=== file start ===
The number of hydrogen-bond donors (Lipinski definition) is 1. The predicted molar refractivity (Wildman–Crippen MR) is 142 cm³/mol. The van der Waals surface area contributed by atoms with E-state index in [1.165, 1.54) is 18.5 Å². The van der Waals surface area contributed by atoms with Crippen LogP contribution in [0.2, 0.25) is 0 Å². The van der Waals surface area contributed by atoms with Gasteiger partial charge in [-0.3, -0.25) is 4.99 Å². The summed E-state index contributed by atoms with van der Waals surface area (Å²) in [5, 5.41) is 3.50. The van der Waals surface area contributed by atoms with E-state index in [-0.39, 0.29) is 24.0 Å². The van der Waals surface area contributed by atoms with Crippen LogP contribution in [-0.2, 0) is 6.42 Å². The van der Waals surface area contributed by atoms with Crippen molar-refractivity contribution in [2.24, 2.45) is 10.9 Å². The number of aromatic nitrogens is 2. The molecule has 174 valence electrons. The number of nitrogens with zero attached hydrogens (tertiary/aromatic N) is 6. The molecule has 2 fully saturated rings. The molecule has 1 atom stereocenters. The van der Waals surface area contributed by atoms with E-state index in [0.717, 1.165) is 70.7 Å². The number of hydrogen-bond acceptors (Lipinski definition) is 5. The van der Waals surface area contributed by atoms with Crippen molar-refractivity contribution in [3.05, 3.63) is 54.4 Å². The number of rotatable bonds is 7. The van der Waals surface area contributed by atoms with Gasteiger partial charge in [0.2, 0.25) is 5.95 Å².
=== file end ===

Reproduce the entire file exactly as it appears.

The number of hydrogen-bond donors (Lipinski definition) is 1. The predicted molar refractivity (Wildman–Crippen MR) is 142 cm³/mol. The van der Waals surface area contributed by atoms with E-state index in [1.165, 1.54) is 18.5 Å². The van der Waals surface area contributed by atoms with Crippen LogP contribution in [0.2, 0.25) is 0 Å². The van der Waals surface area contributed by atoms with Gasteiger partial charge in [-0.3, -0.25) is 4.99 Å². The summed E-state index contributed by atoms with van der Waals surface area (Å²) in [5, 5.41) is 3.50. The van der Waals surface area contributed by atoms with E-state index in [-0.39, 0.29) is 24.0 Å². The van der Waals surface area contributed by atoms with Crippen LogP contribution in [-0.2, 0) is 6.42 Å². The van der Waals surface area contributed by atoms with Crippen molar-refractivity contribution in [2.24, 2.45) is 10.9 Å². The number of aromatic nitrogens is 2. The molecule has 174 valence electrons. The number of nitrogens with zero attached hydrogens (tertiary/aromatic N) is 6. The molecule has 2 fully saturated rings. The molecule has 1 atom stereocenters. The van der Waals surface area contributed by atoms with E-state index in [0.717, 1.165) is 70.7 Å². The number of hydrogen-bond acceptors (Lipinski definition) is 5. The van der Waals surface area contributed by atoms with Crippen molar-refractivity contribution in [3.05, 3.63) is 54.4 Å². The number of rotatable bonds is 7. The van der Waals surface area contributed by atoms with Gasteiger partial charge in [0.2, 0.25) is 5.95 Å².